Warren Wilson is one of a kind in many ways
LEE SHULMAN BIERER
No one would deny that Warren Wilson College is unique. In fact, its old advertising tagline was: “We’re not for everyone, but maybe you’re not everyone!”
On July 1, Warren Wilson will welcome Lynn M. Morton, Ph.D., as its eighth president. The first woman to lead the school has spent the last 27 years of her career at Queens University in Charlotte, serving most recently as provost and vice president for academic affairs.
Current President Steven Solnick shared in a video on the school’s website: “We like dreamers at Warren Wilson College. I really think that if you can’t be a dreamer when you’re in college, when should you be? We’ve tried to create a college experience that really nurtures those dreams and gives our students the skills they need to act on them and to go out in the world and really make a difference.”
Warren Wilson, founded in 1894 as the Asheville Farm School, is the country’s only liberal arts college with a national student body and integrated work and service programs. The college’s foundation is based on its Triad: a blend of academics, work and service, or as one student described it, “Work for the hands, service for the heart and learning for the mind.”
Students work between 10-20 hours a week on one of more than 100 work crews performing essential functions for the college. These crews do all kinds of things, including installing plumbing, designing publications or harvesting timber, repairing campus bikes, raising grass-fed cattle or even updating global information systems.
The students are paid the minimum wage of $7.25 per hour, and the amount is credited toward their tuition. The payoff for their work is much bigger than their salary. Students also assemble an impressive and eclectic set of practical and transferable professional skills by doing work with a real purpose – which offers a distinct advantage when applying for jobs or graduate school.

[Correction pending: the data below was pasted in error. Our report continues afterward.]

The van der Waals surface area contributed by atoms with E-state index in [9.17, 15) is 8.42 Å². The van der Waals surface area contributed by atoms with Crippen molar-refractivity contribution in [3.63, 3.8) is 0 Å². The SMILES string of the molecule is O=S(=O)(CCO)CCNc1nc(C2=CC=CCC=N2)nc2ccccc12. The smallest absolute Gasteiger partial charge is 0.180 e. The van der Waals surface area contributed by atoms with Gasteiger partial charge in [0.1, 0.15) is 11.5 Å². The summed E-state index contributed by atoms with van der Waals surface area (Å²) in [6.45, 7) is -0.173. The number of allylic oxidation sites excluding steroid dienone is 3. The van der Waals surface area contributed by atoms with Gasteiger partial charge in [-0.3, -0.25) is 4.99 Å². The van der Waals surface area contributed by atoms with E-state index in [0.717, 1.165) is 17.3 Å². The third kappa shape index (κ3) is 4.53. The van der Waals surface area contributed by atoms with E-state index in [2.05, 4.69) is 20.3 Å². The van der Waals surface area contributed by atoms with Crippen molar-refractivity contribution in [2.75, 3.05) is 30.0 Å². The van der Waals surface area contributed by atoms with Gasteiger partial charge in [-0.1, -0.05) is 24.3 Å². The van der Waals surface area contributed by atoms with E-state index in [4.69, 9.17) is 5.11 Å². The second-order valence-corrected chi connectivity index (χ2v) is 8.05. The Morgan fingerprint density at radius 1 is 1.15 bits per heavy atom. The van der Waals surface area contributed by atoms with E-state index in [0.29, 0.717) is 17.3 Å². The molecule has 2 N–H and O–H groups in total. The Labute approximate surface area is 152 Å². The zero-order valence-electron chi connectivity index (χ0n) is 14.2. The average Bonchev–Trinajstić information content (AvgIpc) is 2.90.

With nearly 900 students and an average class size of 14, professors get to know their students very well. Professors are engaged in their teaching and research, as well as with the student body. One student said, “It feels like you get a lot more integration with the faculty as people, as opposed to just talking heads.”
Other colleges may offer community service opportunities for their students, but at Warren Wilson, it is integrated into the core of the college experience. The community engagement commitment designed by students, faculty, staff and community partners provides students with opportunities to explore how to make a difference in the world and apply what they’re learning in the classroom and workplace.
How do students feel about their experience at Warren Wilson? Here’s what one student had to say on www.colleges.niche.com:
“Wilson is an amazing college. It’s on a beautiful campus, the academics can be quite rigorous, and the social atmosphere is lovely. I came here because this is a place where you can work one-on-one with the head of a department and get your work published as a sophomore. At other colleges, publishing is for the grad students and professors, and any help you put into their research and work, you won’t get the credit. Here at Wilson, you do.
“Wilson has been life-defining for me. For all its faults, Wilson is a once-in-a-lifetime experience I would never take back. I have learned so much about the world through my classes, my friends, and my work. I have been given leadership opportunities and taken on roles I never would have anticipated. The people I work with are absolutely amazing and give me hope for the world. Life at Wilson can sometimes be stressful, frustrating, or isolating, but it’s ultimately worth it. One of the big things has been the support of professors and supervisors. They have really invested in me and pushed me to be my best.”
And here’s a revealing quote from another student on www.unigo.com: “Finding the right college is hard to do. I was lucky enough to follow my brother’s footsteps and go to Warren Wilson College. I believe that the size of the college really is important. Sometimes small is better, you get more attention, respect, and you feel like you are part of a community. When I miss a class and I go to the dining hall, my professor is bound to be there asking me if I am ok, or why I wasn’t in class. When teachers know who you are and what you are interested in, it makes it much more rewarding to do well in their class. I would also suggest that prospective students visit the college with and without their parents. Make the extra investment to come back a second time and stay with a student on campus, it’s the only way that you can get a true glimpse of the social life on campus, which is extremely important.”
Bierer is an independent college adviser based in Charlotte. Send questions to: email@example.com; www.collegeadmissionsstrategies.com